That Old Fridge in the Break Room Could be a Fire Hazard

That Old Fridge in the Break Room Could be a Fire HazardWhen we think about common fire hazards in an office, the first things that come to mind are probably overloaded electrical outlets and popcorn-burning microwaves. Refrigerators, on the other hand, are typically closer to the bottom of our list of potential fire hazards. After all, they’re cold, right?

That may be true, but recently a number of safety experts have raised concerns about the fire risk posed by aging fridges, particularly those made by manufacturers with histories of safety issues. In fact, an old refrigerator is one of the prime suspects in the recent warehouse fire in Oakland, California which killed 36 people.

So how can a refrigerator constitute a fire hazard?

Well, to begin with, refrigerators are typically turned on 24 hours a day, 365 days a year. This fact alone increases their fire risk compared to other common appliances that are only turned on when they’re actively in use. Refrigerators also contain a great deal of flammable insulation and plastics which act as fuel for small fires sparked by electrical malfunctions. Finally, the presence of water in refrigerators increases their risk of electrical fires.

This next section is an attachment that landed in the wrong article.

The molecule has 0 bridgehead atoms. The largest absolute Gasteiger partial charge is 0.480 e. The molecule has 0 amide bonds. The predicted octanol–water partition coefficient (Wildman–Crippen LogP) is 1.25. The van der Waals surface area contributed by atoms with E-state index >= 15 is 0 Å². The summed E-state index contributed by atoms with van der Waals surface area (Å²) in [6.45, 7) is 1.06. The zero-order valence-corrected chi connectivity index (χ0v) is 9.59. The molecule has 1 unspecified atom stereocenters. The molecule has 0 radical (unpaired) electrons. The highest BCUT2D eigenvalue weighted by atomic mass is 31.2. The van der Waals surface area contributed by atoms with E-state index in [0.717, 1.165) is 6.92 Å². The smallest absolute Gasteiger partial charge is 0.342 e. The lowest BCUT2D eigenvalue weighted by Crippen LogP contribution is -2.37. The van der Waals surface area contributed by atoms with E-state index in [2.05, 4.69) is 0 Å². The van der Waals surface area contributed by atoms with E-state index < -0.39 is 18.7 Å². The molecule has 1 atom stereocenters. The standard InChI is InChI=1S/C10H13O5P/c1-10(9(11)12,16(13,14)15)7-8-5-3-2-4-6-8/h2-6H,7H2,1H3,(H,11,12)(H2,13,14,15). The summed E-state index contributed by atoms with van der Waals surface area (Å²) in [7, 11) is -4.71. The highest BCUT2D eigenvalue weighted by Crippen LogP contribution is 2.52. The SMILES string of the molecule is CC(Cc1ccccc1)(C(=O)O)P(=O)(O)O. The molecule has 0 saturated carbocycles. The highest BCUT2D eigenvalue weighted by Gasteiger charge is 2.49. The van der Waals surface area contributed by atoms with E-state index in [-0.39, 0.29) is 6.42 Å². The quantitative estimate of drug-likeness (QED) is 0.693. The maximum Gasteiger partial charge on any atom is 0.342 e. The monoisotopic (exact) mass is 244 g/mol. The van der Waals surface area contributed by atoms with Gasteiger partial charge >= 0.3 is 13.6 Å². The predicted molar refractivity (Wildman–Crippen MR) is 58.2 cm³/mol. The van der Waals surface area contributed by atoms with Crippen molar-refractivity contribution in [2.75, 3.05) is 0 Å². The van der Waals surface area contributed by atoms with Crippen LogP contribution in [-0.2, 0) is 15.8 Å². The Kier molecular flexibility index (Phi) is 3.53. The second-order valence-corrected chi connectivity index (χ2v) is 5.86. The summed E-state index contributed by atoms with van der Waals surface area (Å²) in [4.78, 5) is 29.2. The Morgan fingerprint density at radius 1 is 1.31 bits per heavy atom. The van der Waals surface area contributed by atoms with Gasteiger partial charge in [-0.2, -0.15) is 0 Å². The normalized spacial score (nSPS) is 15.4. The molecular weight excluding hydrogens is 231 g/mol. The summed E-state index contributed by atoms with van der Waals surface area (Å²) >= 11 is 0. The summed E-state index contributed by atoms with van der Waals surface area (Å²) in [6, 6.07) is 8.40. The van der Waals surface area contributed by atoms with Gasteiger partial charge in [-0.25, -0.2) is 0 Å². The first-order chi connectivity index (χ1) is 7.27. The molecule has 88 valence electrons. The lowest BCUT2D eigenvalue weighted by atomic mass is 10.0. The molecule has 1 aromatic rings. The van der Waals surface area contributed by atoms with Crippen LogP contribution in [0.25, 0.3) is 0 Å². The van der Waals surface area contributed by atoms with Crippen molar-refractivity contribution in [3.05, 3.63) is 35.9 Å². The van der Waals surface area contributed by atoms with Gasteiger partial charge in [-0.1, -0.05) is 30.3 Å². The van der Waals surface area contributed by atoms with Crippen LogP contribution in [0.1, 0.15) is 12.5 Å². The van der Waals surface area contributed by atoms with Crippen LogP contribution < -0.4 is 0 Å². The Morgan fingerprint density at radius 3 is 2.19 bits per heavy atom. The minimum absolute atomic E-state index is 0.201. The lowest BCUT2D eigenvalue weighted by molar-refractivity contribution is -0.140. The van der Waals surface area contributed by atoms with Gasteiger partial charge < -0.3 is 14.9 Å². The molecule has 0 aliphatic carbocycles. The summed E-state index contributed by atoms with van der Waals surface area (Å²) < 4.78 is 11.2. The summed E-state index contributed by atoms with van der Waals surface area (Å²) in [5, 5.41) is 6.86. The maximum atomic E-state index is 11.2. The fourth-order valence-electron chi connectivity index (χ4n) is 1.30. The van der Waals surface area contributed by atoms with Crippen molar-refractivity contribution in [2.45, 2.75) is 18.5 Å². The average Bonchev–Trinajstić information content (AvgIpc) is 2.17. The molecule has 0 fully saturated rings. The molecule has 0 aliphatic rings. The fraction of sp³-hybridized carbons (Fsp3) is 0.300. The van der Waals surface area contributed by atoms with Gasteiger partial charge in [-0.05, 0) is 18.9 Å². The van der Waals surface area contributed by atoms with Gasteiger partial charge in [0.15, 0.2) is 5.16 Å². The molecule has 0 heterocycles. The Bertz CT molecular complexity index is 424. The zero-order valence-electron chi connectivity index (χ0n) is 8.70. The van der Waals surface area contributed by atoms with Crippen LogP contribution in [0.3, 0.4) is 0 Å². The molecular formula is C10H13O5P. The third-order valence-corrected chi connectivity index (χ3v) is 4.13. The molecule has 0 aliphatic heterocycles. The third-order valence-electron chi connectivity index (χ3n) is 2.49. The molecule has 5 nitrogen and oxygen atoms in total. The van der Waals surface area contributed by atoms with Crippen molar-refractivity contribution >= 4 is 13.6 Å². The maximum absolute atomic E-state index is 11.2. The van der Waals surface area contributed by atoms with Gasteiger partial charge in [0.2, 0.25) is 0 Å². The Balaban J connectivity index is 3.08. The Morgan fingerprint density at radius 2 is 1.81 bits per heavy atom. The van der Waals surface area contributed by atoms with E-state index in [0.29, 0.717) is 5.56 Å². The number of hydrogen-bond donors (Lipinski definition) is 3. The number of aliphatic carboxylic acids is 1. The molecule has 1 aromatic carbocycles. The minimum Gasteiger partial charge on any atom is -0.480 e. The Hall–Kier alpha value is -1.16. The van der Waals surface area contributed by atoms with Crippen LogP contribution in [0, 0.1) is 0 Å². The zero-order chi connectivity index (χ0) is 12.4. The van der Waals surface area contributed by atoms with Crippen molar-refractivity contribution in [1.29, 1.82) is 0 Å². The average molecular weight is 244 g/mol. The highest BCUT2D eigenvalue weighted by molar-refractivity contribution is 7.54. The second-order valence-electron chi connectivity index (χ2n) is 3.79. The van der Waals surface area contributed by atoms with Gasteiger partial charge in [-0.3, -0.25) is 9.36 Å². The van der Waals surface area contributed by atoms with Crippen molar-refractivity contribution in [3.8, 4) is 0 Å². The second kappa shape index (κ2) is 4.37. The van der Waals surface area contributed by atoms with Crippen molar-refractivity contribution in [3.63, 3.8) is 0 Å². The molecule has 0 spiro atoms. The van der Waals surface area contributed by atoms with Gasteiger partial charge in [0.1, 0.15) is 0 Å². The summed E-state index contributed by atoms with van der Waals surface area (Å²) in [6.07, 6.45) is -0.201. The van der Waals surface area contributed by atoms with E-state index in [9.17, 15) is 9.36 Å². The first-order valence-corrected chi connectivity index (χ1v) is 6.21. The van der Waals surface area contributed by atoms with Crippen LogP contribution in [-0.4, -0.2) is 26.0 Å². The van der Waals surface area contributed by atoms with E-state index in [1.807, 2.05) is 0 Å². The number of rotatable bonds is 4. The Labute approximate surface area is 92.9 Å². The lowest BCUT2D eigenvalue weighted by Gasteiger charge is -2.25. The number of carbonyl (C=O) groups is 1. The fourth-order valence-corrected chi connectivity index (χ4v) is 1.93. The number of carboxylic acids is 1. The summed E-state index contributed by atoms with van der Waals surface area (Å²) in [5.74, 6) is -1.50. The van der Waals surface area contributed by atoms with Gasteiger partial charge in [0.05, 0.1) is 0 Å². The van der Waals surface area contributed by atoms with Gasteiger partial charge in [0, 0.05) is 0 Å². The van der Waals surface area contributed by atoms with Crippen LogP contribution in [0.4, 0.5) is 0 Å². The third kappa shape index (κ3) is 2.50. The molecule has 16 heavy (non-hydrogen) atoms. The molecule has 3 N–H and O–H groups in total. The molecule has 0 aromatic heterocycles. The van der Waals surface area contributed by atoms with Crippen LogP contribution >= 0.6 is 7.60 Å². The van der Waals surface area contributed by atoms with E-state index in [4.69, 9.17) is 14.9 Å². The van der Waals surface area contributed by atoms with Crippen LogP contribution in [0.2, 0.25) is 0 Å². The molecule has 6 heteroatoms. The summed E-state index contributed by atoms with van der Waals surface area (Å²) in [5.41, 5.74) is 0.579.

This year, the London Fire Brigade suggested that regulatory agencies in the UK should publish new safety regulations to make refrigerators safer and less-prone to dangerous fires. In particular, the brigade wants refrigerator manufacturers to be required to include additional metal shielding to prevent insulation from catching fire. In 2013, the brigade went so far as to call refrigerators “the most dangerous household appliance when involved in a fire.”

To reduce the risk of fridge fires in your office, make sure that the refrigerator in your break room is a modern model made by a manufacturer with a strong safety reputation. Make sure the back of the refrigerator is made of a solid sheet of metal, rather than plastic. You should also discourage employees from keeping their own mini fridges in the office. And, of course, you should have the smoke detectors and fire extinguishers in your office inspected regularly to make sure they’re fully-functional and ready to protect you in the event of a fire.

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